President Joe Biden used a speech at a steamfitters union hall in Virginia on Thursday to launch an attack against Republicans who control the U.S. House of Representatives, saying some of their proposals are dangerous for the U.S. economy.
In his first major economic speech of the year, Biden promoted his record on the U.S. economy, including the creation of more manufacturing jobs, a low unemployment rate and better-than-expected economic growth figures, and lay into the new policies proposed by some Republicans.
“They want to raise your gas prices. They want to cut taxes for billionaires,” Biden said. “They want to impose a 30 percent national sales tax,” he added.
Biden, who is laying the groundwork for a bid for re-election in 2024, told union members in Springfield, Virginia that he would veto any such bills. “Not on my watch, I will veto everything they send us,” he said.
Republicans seized control of the House by a narrow margin in last November’s midterm elections and in the weeks since have threatened to refuse to raise the U.S. debt ceiling limit and planned investigations of the Democratic president’s Cabinet and family.
The House passed a bill to slash the Internal Revenue Service budget, and some Republicans propose cutting Social Security and Medicare, retirement and healthcare spending programs for senior citizens.
Biden has sought to portray them as out of step with the concerns of Americans.
“We’ve got to protect those gains that our policies have generated, protect them from the MAGA Republicans in the House of Representatives who are threatening to destroy this progress,” Biden said.
The economy under Biden has been gripped by inflation that is now ebbing, as are fears that a recession is imminent. U.S. gross domestic product grew at a 2.9% annualized rate in last year’s fourth quarter, exceeding expectations, the Commerce Department reported Thursday.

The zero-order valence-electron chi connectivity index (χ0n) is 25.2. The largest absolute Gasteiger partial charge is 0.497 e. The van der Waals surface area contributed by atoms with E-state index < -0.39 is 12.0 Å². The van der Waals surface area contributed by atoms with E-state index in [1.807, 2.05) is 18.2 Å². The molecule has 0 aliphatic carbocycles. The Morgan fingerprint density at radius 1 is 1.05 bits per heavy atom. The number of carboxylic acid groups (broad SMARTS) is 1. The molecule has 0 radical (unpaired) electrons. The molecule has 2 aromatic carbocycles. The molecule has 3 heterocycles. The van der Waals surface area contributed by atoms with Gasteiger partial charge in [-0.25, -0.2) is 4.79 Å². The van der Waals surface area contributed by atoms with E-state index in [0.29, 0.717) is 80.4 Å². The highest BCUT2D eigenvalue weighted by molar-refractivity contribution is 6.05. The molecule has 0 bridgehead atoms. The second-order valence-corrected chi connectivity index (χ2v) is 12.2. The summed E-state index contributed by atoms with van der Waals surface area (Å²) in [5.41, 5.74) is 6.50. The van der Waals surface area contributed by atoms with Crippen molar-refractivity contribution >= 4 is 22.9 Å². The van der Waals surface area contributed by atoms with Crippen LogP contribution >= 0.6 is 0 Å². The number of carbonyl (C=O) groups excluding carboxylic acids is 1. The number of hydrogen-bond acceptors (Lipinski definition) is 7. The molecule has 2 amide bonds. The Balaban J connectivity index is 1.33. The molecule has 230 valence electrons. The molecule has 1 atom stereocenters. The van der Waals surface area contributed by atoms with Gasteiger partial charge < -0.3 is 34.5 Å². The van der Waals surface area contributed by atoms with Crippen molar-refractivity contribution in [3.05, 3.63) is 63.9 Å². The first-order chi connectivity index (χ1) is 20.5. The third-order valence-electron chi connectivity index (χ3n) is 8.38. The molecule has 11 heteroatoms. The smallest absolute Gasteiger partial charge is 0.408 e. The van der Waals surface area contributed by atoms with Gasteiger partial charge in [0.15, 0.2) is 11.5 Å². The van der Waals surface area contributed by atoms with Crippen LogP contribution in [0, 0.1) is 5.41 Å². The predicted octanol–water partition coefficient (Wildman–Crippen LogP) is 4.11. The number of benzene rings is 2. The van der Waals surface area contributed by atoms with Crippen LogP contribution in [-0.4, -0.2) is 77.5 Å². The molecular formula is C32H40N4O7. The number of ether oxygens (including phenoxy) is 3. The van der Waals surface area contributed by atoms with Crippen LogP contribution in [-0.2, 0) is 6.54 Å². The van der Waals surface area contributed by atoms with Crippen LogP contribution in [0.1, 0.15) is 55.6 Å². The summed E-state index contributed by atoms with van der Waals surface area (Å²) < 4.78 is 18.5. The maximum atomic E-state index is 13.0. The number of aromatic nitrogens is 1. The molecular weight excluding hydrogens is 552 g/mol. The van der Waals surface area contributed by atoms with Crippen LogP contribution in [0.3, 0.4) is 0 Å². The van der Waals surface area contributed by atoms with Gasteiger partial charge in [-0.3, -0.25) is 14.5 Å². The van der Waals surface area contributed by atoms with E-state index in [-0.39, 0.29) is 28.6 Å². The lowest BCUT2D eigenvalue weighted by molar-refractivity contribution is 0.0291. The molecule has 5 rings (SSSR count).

House Speaker Kevin McCarthy tweeted as Biden started his speech: “If President Biden is so eager to speak on the economy, then he should set a date to discuss a responsible debt ceiling increase.”
“We must finally address Washington’s irresponsible government spending if we want to put America on a better fiscal path,” he wrote.
Biden has also warned he would veto Republican proposals on the strategic petroleum reserves, cutting taxes on corporations and a national sales tax should they reach his desk. Biden’s Democrats control the Senate.
The bill on the strategic petroleum reserve was one a series of political messaging measures that the House passed in its first week of business, and it is seen as having little to no chance of being taken up by the Democratic-controlled Senate.
The national sales tax proposal is included in the Fair Tax Act of 2023, introduced on Jan. 9 by Republican Representative Earl “Buddy” Carter of Georgia, would replace the U.S. income, payroll, estate and gift taxes with a 23% sales tax and stop funding the Internal Revenue Service after 2027.
McCarthy responded “no” this week when asked by reporters if he supported the bill, which Georgia Republicans have been introducing without success since 1999.